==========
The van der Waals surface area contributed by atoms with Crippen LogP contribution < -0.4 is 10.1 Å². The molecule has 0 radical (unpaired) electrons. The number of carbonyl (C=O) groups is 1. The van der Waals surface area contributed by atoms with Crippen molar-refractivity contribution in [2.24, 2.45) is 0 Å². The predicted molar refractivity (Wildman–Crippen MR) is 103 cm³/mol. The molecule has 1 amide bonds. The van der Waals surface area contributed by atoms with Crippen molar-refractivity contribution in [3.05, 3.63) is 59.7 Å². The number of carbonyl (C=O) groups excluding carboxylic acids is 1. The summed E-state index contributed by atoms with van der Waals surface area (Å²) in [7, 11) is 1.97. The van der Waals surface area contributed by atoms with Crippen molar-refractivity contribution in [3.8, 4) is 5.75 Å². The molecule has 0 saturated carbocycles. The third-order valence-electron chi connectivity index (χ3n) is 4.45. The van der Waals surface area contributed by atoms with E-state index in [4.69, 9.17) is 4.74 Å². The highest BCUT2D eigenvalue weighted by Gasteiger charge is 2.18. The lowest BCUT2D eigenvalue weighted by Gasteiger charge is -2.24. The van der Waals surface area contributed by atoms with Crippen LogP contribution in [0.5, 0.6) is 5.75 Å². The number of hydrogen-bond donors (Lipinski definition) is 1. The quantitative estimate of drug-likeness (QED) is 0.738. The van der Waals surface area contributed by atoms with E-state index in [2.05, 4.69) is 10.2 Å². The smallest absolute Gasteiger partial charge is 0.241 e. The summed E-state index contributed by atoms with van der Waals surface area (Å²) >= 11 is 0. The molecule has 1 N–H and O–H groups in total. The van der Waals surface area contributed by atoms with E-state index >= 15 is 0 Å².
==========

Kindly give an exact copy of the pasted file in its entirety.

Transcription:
The van der Waals surface area contributed by atoms with Crippen LogP contribution < -0.4 is 10.1 Å². The molecule has 0 radical (unpaired) electrons. The number of carbonyl (C=O) groups is 1. The van der Waals surface area contributed by atoms with Crippen molar-refractivity contribution in [2.24, 2.45) is 0 Å². The predicted molar refractivity (Wildman–Crippen MR) is 103 cm³/mol. The molecule has 1 amide bonds. The van der Waals surface area contributed by atoms with Crippen molar-refractivity contribution in [3.05, 3.63) is 59.7 Å². The number of carbonyl (C=O) groups excluding carboxylic acids is 1. The summed E-state index contributed by atoms with van der Waals surface area (Å²) in [7, 11) is 1.97. The van der Waals surface area contributed by atoms with Crippen molar-refractivity contribution in [3.8, 4) is 5.75 Å². The molecule has 0 saturated carbocycles. The third-order valence-electron chi connectivity index (χ3n) is 4.45. The van der Waals surface area contributed by atoms with E-state index in [4.69, 9.17) is 4.74 Å². The highest BCUT2D eigenvalue weighted by Gasteiger charge is 2.18. The lowest BCUT2D eigenvalue weighted by Gasteiger charge is -2.24. The van der Waals surface area contributed by atoms with Crippen LogP contribution in [0.5, 0.6) is 5.75 Å². The number of hydrogen-bond donors (Lipinski definition) is 1. The quantitative estimate of drug-likeness (QED) is 0.738. The van der Waals surface area contributed by atoms with E-state index in [2.05, 4.69) is 10.2 Å². The smallest absolute Gasteiger partial charge is 0.241 e. The summed E-state index contributed by atoms with van der Waals surface area (Å²) >= 11 is 0. The molecule has 1 N–H and O–H groups in total. The van der Waals surface area contributed by atoms with E-state index >= 15 is 0 Å².